NEW YORK -- “I want these gang members to know it ain’t the only way,” Rico, a 27-year-old standing in the doorway of a dusty bodega on Kingston Avenue in Brooklyn, said. A long-time member of the notorious Blood street gang, Rico said it had been months since he picked up a gun – a change in lifestyle he attributed largely to the positive influence of a handful of guys from the neighborhood.
Outside the Albany Homes housing projects a few blocks down, a 20-something-year-old who refused to give his name, had a similar story.
“I thought for this man the other day. I had a thing for him [wanted to hurt him], but I stopped myself,” he said.
It’s small victories like these the outreach workers of Save Our Streets (SOS) Crown Heights work toward everyday, dedicating their time to act as role models and mentors in an attempt to tamper the spread of gun violence within a 40-block area of central Brooklyn. A walk down the street can be a testament to the work done by Lavon Walker, David Bookhart, Achisimach “Chis” Yisrael and Derick Scott each afternoon as they comb the community, and a reminder of the high stakes at play.
Around the corner from Albany Homes, leaning against a light pole, is a makeshift memorial for Drizzy, who barely a month before, at age 18, became the most recent local casualty of gun violence. A few empty bottles and scrawls of "RIP" on water-logged pieces of cardboard were all that some of his friends had to remember him by.
Like many urban neighborhoods, parts of Crown Heights suffer from the image, and sometimes the reality, of high violent crime rates. SOS, however, aims to change the image and the reality of life in the neighborhood with a unique approach. They treat gun violence like a disease.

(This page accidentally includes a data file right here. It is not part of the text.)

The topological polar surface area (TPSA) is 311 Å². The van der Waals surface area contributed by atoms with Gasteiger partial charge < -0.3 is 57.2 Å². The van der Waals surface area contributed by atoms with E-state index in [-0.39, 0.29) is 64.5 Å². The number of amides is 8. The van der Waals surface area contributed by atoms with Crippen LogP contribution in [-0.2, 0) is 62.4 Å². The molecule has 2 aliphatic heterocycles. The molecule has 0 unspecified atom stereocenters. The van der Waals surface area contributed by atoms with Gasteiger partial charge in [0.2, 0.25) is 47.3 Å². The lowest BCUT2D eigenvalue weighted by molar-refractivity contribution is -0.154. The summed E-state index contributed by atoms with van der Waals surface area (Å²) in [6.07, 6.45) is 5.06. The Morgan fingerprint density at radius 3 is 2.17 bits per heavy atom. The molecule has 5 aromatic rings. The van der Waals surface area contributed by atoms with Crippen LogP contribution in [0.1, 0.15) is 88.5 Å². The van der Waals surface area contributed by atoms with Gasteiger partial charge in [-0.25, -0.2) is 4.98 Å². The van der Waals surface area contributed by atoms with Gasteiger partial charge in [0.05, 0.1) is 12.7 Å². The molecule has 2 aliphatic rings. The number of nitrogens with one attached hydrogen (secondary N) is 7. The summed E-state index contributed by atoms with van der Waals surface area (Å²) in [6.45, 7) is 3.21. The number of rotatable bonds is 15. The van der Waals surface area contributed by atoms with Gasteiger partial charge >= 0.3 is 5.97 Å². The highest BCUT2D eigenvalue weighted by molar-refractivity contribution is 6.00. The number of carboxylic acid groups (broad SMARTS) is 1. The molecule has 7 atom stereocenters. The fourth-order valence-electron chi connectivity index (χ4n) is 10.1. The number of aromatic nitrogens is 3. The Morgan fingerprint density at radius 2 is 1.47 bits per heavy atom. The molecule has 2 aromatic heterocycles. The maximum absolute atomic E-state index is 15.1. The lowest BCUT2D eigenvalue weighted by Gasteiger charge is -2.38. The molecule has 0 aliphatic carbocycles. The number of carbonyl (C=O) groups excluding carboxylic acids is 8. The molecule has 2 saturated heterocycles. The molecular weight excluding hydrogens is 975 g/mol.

It’s a method known as the CeaseFire model, sculpted after an evidence-based initiative in Chicago that had shown results over the past decade. [Editor's note: After JJIE reported this story, Ceasefire Chicago changed its name to CureViolence.] The approach confronts the problem head-on, working to establish a culture that speaks out against violence through an emphasis on community interaction, conflict mediation and other tactics in a troubled neighborhood with high levels of violence.
“The Chicago CeaseFire model is a public health approach,” Amy Ellenbogen, director of the Crown Heights Mediation Center, said. “If you can get to the people spreading the gun violence – keeping with the analogy that gun violence is like a disease – then you’re going to have a positive impact.”
It’s a program that showed enough promise in Chicago to be replicated in more than a half-dozen inner-city neighborhoods around the country, in places like Oakland,
Boston, Phoenix, New Orleans and, most recently, Richmond, Va. In Boston, a group of Harvard researchers paid close attention after the city decided to re-launch its CeaseFire program following a rash of gang shootings in the mid-2000’s. An earlier rendition of the program had shown strong, but not well documented, results. Among the 19 targeted gangs, between 2006 and 2010, shootings dropped at nearly three times the rate of gangs not in the program – meaning Operation Ceasefire participants were less likely to shoot and be shot at. [Editor's note: The Boston Ceasefire program was, in fact, a different model that shared the same name as the program in Crown Heights.]
The killing hasn’t stopped in any of the troubled city neighborhoods focused on by the independent nonprofits, but in many cases the number of shootings and number of people who have been shot at have dropped over the years.
Still, other places have struggled to achieve the same results. A similar program in New Orleans’ crime-ridden Central City neighborhood actually saw an increase in violence since launching in mid-2012. But officials remain steadfast that the program can work in New Orleans just as it did in other parts of the country – given enough time.